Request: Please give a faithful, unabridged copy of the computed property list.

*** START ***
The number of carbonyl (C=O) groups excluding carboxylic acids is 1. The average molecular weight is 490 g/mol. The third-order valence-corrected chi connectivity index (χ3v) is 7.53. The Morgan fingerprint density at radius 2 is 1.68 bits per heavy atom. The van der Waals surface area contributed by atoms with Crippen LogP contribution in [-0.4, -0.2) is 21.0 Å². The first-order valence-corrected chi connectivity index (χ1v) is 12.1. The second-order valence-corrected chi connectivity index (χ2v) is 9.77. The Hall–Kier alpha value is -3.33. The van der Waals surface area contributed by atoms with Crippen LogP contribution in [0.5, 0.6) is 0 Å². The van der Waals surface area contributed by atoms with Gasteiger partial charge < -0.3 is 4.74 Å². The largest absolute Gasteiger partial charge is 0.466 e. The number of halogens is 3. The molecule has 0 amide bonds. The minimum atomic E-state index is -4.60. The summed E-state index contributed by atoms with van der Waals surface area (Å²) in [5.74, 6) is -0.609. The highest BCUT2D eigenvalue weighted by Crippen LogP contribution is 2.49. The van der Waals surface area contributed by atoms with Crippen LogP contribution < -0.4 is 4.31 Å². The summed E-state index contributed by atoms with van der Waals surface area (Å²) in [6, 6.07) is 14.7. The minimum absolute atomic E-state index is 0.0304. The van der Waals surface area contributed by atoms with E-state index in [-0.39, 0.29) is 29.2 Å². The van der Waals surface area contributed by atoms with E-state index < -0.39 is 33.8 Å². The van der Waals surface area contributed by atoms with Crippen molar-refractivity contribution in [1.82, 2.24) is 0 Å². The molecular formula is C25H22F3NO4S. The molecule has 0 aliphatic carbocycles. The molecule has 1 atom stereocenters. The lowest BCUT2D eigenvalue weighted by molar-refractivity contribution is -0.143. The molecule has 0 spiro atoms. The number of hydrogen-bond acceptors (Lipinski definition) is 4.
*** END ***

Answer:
The number of carbonyl (C=O) groups excluding carboxylic acids is 1. The average molecular weight is 490 g/mol. The third-order valence-corrected chi connectivity index (χ3v) is 7.53. The Morgan fingerprint density at radius 2 is 1.68 bits per heavy atom. The van der Waals surface area contributed by atoms with Crippen LogP contribution in [-0.4, -0.2) is 21.0 Å². The first-order valence-corrected chi connectivity index (χ1v) is 12.1. The second-order valence-corrected chi connectivity index (χ2v) is 9.77. The Hall–Kier alpha value is -3.33. The van der Waals surface area contributed by atoms with Crippen LogP contribution in [0.5, 0.6) is 0 Å². The van der Waals surface area contributed by atoms with Gasteiger partial charge < -0.3 is 4.74 Å². The largest absolute Gasteiger partial charge is 0.466 e. The number of halogens is 3. The molecule has 0 amide bonds. The minimum atomic E-state index is -4.60. The summed E-state index contributed by atoms with van der Waals surface area (Å²) in [5.74, 6) is -0.609. The highest BCUT2D eigenvalue weighted by Crippen LogP contribution is 2.49. The van der Waals surface area contributed by atoms with Crippen LogP contribution < -0.4 is 4.31 Å². The summed E-state index contributed by atoms with van der Waals surface area (Å²) in [6, 6.07) is 14.7. The minimum absolute atomic E-state index is 0.0304. The van der Waals surface area contributed by atoms with E-state index in [-0.39, 0.29) is 29.2 Å². The van der Waals surface area contributed by atoms with E-state index < -0.39 is 33.8 Å². The van der Waals surface area contributed by atoms with Crippen molar-refractivity contribution in [1.82, 2.24) is 0 Å². The molecular formula is C25H22F3NO4S. The molecule has 0 aliphatic carbocycles. The molecule has 1 atom stereocenters. The lowest BCUT2D eigenvalue weighted by molar-refractivity contribution is -0.143. The molecule has 0 spiro atoms. The number of hydrogen-bond acceptors (Lipinski definition) is 4.